2020 Derby Festival Betting
The Investec Derby Festival hosts two classic races including The Epsom Derby, Britain’s richest horse race, and the most prestigious of the five Classics. The Derby Festival is the second major flat racing festival of the season with over 100,000 racegoers visiting the festival each day, these are the key races:
Derby Festival Day 1: Saturday 4 July – Ladies Day featuring the Epsom Oaks, a 1 mile, 4 furlongs and 6 yards Group 1 fillies-only flat horse race.
Derby Festival Day 2: Saturday 4 July – Derby Day featuring the Epsom Derby, a 1 mile, 4 furlongs and 6 yards Group 1 flat horse race. The Derby is the UK’s richest horse race with a prize pool of £1.5 million.
Looking for Derby Festival Free Bets or a free flutter on the big races Epsom Derby Free Bets and Epsom Oaks Free Bets.
2020 Derby Festival
The Derby Festival is an unmistakably British event and a great start of the summer season. Every year on the first Friday of June, crowds gather on Epsom Downs Racecourse to celebrate racing at its best. The first day is known as Ladies Day and the second day, Derby Day.
Ladies Day sees the running of the Epsom Oaks, the third of the Classics races, as well as the second event in the Fillies’ Triple Crown. Like the 1,000 Guineas Stakes at Newmarket it is a contest for female three-year-olds only.
The Epsom Oaks race was established in 1779, one year before the Derby Stakes premiered. It takes its name from ‘The Oaks’ a home rented by the 12th Earl of Derby in the Epsom area. The race takes place over a distance of one mile, four furlongs and ten yards.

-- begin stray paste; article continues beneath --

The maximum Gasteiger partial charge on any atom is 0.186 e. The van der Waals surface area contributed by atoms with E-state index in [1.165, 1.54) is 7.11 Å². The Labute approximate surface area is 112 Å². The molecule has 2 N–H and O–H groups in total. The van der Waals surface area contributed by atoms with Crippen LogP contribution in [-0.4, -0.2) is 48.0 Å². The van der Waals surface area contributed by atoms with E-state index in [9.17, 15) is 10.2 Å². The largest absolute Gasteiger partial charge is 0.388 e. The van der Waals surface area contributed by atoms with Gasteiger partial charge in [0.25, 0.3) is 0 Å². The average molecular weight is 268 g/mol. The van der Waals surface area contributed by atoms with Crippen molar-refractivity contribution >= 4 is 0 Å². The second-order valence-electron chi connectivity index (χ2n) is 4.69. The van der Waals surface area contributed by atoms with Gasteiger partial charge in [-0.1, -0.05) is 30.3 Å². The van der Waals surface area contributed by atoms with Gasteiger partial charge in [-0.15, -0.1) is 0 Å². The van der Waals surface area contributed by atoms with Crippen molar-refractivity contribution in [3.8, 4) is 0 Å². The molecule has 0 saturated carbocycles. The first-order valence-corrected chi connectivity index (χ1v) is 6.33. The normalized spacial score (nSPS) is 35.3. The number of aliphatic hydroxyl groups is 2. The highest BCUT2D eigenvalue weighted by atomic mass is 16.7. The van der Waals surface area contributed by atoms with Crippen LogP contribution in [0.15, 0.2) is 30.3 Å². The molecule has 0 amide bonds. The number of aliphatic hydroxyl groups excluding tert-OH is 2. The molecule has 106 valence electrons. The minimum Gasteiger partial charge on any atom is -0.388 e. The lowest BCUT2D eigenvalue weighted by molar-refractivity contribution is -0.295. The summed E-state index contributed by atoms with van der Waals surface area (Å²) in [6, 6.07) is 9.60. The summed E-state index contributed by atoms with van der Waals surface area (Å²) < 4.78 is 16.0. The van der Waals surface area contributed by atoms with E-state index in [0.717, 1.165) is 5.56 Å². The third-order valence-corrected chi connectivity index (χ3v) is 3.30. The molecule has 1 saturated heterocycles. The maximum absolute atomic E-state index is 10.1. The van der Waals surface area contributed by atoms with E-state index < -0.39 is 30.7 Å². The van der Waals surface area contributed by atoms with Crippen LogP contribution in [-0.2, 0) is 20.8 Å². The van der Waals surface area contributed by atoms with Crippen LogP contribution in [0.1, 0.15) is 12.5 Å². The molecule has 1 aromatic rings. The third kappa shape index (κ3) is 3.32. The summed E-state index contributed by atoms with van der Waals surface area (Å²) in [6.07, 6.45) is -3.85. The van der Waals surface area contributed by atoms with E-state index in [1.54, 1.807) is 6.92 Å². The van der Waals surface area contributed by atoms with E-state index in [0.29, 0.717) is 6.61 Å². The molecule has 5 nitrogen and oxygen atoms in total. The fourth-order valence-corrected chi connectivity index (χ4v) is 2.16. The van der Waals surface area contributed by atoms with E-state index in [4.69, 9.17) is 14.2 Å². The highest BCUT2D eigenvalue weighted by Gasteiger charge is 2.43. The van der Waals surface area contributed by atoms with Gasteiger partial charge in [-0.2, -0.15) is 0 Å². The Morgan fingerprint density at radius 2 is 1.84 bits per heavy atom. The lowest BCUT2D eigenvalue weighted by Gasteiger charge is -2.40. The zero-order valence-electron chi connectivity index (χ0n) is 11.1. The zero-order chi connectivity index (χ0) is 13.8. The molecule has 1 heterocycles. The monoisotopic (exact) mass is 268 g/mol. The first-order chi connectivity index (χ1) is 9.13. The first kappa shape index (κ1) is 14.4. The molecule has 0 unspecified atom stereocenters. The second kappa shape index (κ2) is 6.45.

It is on the Saturday that the key race, The Derby (also known as the Derby Stakes) is run. The Derby, Britain’s richest horse race, is an English flat horse race open to three year old thoroughbred colts and fillies. The race takes place at Epsom Downs Racecourse in Surrey over a distance of one mile, four furlongs and 10 yards.
The Derby is one of the five Classic English flat races running during the racing season, and some would say the most prestigious. The name Derby has now become synonymous with great horse races worldwide, such as the Kentucky Derby, but the Epsom Derby is the original and one of Britain’s great national sporting events.
The Derby originated at a celebration following the first running of the Oaks Stakes in 1779. A new race was planned, and it was decided that it should be named after either the host of the party, the 12th Earl of Derby, or one of his guests, Sir Charles Bunbury. According to legend the decision was made by the toss of a coin, but it is probable that Bunbury, the Steward of the Jockey Club, deferred to his host.
The Derby has been run at Epsom every year except during the world wars. From 1915 to 1918 and from 1940 to 1945 the Derby was run at Newmarket. These races are known as the ‘New Derby’.
Famous Derby winners have included Shergar, arguably the most famous horse in British and Irish racing history besides Red Rum. Its 10-length demolition with Walter Swinburn in the saddle in 1981 is still the largest ever winning margin in the race. Two years later masked gunmen notoriously kidnapped Shergar from its yard in Ireland and it was never seen again
The Derby is the second race in the highly prestigious Triple Crown series. The last horse to win the Triple Crown, winning the 2,000 Guineas, The Derby and the St Ledger was Nijinsky in 1970. Lester Piggott rode the notoriously difficult colt which produced a blistering turn of foot to win in a then record 2m 34.88s.
Workforce, ridden by Ryan Moore, blasted away the field with a seven-length win in 2010. Only five Derby winners have ever won by seven or more lengths. And Workforce’s winning time of 2m31.33s remains the faster ever.
The 2020 Derby Festival Horse Race meeting will be held over 2 days between between Saturday, 4 July and Saturday, 4 July 2020.